Ransomware has been evolving quite rapidly for the past couple years. However, even though there have been several quite resonant stories in 2016, even more changes in this “industry” are coming in 2017. It is because we believe ransomware has not yet reached it’s final form as a computer threat. And here are top three reasons why.
1. The barriers of entry will still be decreasing
In the beginning it used to be hard to develop ransomware, distribute it and successfully infect a significant amount of computers. The entry required many steps including creating the source code, undetectable infection files, finding distribution channels and payment collection ways. It used to require a lot more knowledge and usually only a well-coordinated team could pull off something as successful and long lasting (with minor updates) as CryptoLocker.
Nowadays all this has changed. There are lots of open source premade solutions which makes it quite easy to launch your own version with just a few tweaks. Ransomware as a service websites (e.g. “Satan RaaS“) take this one step further and make it possible for every average person to launch their own ransomware “business” in just a few clicks. The only thing you still need is a good way to distribute the infected files and you can have your own active virus without even really knowing how it works.
This is definitely going to result in more RaaS sites who will try to utilize the potential of reaching more victims just by sharing a portion of profits and in more distributors who will want to try out this way of earning easy money. However, while it will increase the number of new threats, the potential profits to the creators are questionable. The ransomware will be distributed mostly by inexperienced affiliates and the successful infection rates might be low. Therefore, we believe that this method will be popular in the beginning but will slowly die out later without making a huge impact.
2. The criminals will need new ways of collecting payments
Contrary to popular belief, BitCoin is not anonymous. Public records are available to see where each BitCoin address transfers its balance to. This makes it almost impossible for the criminals to just conveniently cash out using legitimate exchange services. They need to use various laundering techniques. It becomes even harder when the balance is as high as several million dollars and has everybody’s eyes on it.
This is why so many successful ransomware campaigns cannot cash out their money easily, especially if they have been around for quite a while and already attracted attention. Law enforcement now shifts its focus on monitoring accounts and this means that new methods of collecting payments will be introduced. We are still unsure what will be the next step but we might see BitCoin slowly losing its popularity during the upcoming months.
In addition to this, we might see more cases of custom ransom amounts for each victim. We can already see Spora using this tactic: it determines the ransom amount based on the number of files encrypted and their extensions. This might be taken a step further and the ransomware will try to guess if the files belong to a business entity or a person and make ransom amount adjustments based on this information.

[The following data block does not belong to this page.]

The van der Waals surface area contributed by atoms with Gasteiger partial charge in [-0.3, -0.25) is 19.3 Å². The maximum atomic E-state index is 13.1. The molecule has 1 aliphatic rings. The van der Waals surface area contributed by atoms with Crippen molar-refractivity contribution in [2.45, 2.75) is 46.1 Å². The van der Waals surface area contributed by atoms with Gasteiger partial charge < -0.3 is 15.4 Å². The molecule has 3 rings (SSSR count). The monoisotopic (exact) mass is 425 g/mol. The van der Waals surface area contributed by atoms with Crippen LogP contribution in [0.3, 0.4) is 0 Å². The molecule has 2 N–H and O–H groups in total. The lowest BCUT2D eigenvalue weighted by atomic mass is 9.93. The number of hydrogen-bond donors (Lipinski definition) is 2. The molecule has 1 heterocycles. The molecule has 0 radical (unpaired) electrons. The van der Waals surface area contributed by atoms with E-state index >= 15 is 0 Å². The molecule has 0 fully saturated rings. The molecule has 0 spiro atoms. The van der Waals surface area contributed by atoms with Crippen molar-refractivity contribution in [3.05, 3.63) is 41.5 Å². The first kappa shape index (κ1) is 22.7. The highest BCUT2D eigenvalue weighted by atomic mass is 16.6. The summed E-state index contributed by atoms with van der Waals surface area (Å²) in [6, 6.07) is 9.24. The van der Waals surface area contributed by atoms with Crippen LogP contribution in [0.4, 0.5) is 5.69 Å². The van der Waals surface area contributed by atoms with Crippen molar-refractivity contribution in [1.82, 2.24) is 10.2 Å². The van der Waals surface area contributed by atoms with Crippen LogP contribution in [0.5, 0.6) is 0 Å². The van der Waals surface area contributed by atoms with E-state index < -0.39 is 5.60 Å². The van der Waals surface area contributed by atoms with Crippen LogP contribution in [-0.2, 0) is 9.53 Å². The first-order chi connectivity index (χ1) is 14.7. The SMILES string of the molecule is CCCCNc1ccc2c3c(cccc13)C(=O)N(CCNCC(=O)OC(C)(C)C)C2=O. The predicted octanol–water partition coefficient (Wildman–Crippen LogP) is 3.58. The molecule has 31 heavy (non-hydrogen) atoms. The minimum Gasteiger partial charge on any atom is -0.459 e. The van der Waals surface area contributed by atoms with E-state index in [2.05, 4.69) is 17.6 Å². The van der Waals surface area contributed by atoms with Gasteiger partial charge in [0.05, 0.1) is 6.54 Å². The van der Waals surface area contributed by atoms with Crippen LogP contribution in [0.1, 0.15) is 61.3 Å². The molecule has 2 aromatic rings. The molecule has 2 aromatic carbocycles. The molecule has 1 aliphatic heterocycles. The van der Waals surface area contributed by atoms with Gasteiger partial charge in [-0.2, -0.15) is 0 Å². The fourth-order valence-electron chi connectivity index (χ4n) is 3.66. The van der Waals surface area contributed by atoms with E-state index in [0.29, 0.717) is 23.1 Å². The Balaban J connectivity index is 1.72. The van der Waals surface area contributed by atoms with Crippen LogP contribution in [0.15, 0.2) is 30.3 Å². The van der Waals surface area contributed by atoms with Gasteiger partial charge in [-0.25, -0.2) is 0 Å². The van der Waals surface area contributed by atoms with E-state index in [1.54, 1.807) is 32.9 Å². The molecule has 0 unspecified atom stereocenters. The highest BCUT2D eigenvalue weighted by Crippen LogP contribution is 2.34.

3. Ransomware will try to stay under the radar
Most currently popular ransomware has distinct features: a unique file extension given to the encrypted files; a payment website or email address; a custom ransom note or even a name given by the creators. Ransomware creators are finally learning that this approach is not good if they want to continue frightening potential victims. Sure, headlines like “CryptoWall Collects $1M+ in Six Months” boost their ego but also attract the unwanted attention from law enforcement, as mentioned before.
Therefore, the new evolved ransomware will most likely not have any distinctive features to make seeking for help almost impossible. It will not change file extensions, desktop background, redirect to websites or boast a frightening name. Instead, it will remain hidden, display a randomly named ransom note and use different address for each payment. It will not leave any contact information or generate a unique channel (e.g. using BitMessage) for each victim. The ransom notes might also have spun text which presents different text to each victim as well.
In addition to these three main changes, there will be other noticeable things like increased number in threats to make the stolen files public, social engineering and “referral” scheme implementations, new more effective encryption methods and fileless injections.
The law enforcement and antivirus software developers are fighting ransomware more actively than ever before. Therefore, in 2017 we should see a breakthrough in prevention measures as well. However, currently backups still remain the best way to protect yourself. Therefore, spare a moment to check if you have them enabled and safely stored on a different media.